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close this bookHIV and Infant Feeding - Review of HIV Transmission Through Breastfeeding Jointly Issued by UNICEF, UNAIDS and WHO Guidelines - Prevention of Mother-to-Child Transmission (UNAIDS, 1998, 26 p.)
close this folderEvidence for breast-milk transmission
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View the documentMechanisms of breast-milk transmission
View the documentQuantifying the risk of breast-milk transmission
View the documentTiming of HIV transmission during breastfeeding
View the documentColostrum and mature milk

Mechanisms of breast-milk transmission

Although HIV has been detected in breast milk, (Nduati, 1995; Ruff, 1994; Van de Perre et al., 1993) mechanisms of breast-milk transmission are not yet fully understood. The respective roles of cell-free and cell-associated virus in breast-milk transmission are not known, nor is the association between plasma and milk virus levels understood. The portal of entry for the virus via the infant mucosa also merits further investigation.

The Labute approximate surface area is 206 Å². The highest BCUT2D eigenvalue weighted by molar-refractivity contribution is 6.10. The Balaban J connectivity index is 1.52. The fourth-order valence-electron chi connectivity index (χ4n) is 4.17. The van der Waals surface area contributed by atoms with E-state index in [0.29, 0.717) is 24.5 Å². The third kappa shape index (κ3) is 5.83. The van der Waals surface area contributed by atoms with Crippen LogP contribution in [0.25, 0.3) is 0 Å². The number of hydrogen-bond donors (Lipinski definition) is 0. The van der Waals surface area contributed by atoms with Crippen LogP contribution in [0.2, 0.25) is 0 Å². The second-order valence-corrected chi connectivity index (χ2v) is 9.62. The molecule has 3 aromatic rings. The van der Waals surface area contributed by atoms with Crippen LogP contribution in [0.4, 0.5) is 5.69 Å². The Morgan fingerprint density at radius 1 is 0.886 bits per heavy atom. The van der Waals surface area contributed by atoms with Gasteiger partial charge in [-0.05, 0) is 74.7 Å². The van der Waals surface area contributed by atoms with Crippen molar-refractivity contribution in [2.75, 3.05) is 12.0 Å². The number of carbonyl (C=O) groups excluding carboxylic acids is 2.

Animal models have been used to explore potential mechanisms of transmission. It is possible to infect neonatal rhesus monkeys with simian immunodeficiency virus (Baba et al., 1994) and kittens with feline immunodeficiency virus (Sellon et al., 1994) by applying cell-free virus on the mucosa. This suggests that cell-free HIV in breast milk could infect cells of the intestinal mucosa. M-cells, which are specialized epithelial cells found in the Peyer's patches of the intestinal mucosa, may be a mechanism allowing infectious agents such as HIV to cross the intact mucosa. M-cells engulf and transport the pathogen and present it to macrophages that indent the serosal surface of the M-cell (Featherstone, 1997). Results from in vitro studies on rabbit M cells suggest that HIV-1 particles could use M cells to cross the intestinal barrier (Amerongen et al., 1991). A recent in vitro study indicated that HIV-infected cells themselves may also play an important role by stimulating ordinary enterocytes to engulf HIV particles presented by HIV-infected cells in the intestinal lumen (Bomsel, 1997). Moreover, HIV RNA has been detected in the oropharyngeal and gastric aspirates of a substantial proportion of infants born to HIV-infected mothers (Nielsen et al., 1996, Ait-Khaled et al., 1998).